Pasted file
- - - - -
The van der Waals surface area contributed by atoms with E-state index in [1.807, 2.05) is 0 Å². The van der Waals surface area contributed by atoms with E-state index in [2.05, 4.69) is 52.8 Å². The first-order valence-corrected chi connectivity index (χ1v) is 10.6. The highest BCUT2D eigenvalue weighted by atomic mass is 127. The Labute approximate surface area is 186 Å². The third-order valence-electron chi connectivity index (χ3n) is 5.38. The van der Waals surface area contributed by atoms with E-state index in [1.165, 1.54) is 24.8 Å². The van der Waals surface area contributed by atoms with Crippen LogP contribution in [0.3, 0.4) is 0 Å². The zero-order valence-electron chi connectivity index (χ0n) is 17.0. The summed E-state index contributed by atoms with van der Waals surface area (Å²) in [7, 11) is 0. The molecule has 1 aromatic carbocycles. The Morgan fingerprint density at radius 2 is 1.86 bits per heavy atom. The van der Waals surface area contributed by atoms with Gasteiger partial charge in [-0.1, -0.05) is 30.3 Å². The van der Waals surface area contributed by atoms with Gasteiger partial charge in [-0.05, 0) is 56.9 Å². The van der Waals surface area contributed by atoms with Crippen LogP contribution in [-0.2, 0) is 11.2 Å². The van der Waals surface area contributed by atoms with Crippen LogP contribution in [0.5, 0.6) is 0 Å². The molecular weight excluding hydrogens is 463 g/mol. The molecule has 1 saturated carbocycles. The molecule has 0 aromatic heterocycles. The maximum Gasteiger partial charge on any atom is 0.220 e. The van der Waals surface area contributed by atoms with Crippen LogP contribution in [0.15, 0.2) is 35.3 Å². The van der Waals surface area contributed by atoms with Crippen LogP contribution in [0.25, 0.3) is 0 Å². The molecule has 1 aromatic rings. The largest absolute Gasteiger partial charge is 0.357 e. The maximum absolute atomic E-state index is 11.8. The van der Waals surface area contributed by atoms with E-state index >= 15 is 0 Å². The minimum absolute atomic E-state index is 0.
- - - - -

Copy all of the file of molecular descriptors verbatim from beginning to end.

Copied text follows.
The van der Waals surface area contributed by atoms with E-state index in [1.807, 2.05) is 0 Å². The van der Waals surface area contributed by atoms with E-state index in [2.05, 4.69) is 52.8 Å². The first-order valence-corrected chi connectivity index (χ1v) is 10.6. The highest BCUT2D eigenvalue weighted by atomic mass is 127. The Labute approximate surface area is 186 Å². The third-order valence-electron chi connectivity index (χ3n) is 5.38. The van der Waals surface area contributed by atoms with E-state index in [1.165, 1.54) is 24.8 Å². The van der Waals surface area contributed by atoms with Crippen LogP contribution in [0.3, 0.4) is 0 Å². The zero-order valence-electron chi connectivity index (χ0n) is 17.0. The summed E-state index contributed by atoms with van der Waals surface area (Å²) in [7, 11) is 0. The molecule has 1 aromatic carbocycles. The Morgan fingerprint density at radius 2 is 1.86 bits per heavy atom. The van der Waals surface area contributed by atoms with Gasteiger partial charge in [-0.1, -0.05) is 30.3 Å². The van der Waals surface area contributed by atoms with Gasteiger partial charge in [-0.05, 0) is 56.9 Å². The van der Waals surface area contributed by atoms with Crippen LogP contribution in [-0.2, 0) is 11.2 Å². The van der Waals surface area contributed by atoms with Crippen LogP contribution in [0.5, 0.6) is 0 Å². The molecular weight excluding hydrogens is 463 g/mol. The molecule has 1 saturated carbocycles. The molecule has 0 aromatic heterocycles. The maximum Gasteiger partial charge on any atom is 0.220 e. The van der Waals surface area contributed by atoms with Crippen LogP contribution in [0.15, 0.2) is 35.3 Å². The van der Waals surface area contributed by atoms with Crippen LogP contribution in [0.25, 0.3) is 0 Å². The molecule has 1 aromatic rings. The largest absolute Gasteiger partial charge is 0.357 e. The maximum absolute atomic E-state index is 11.8. The van der Waals surface area contributed by atoms with E-state index >= 15 is 0 Å². The minimum absolute atomic E-state index is 0.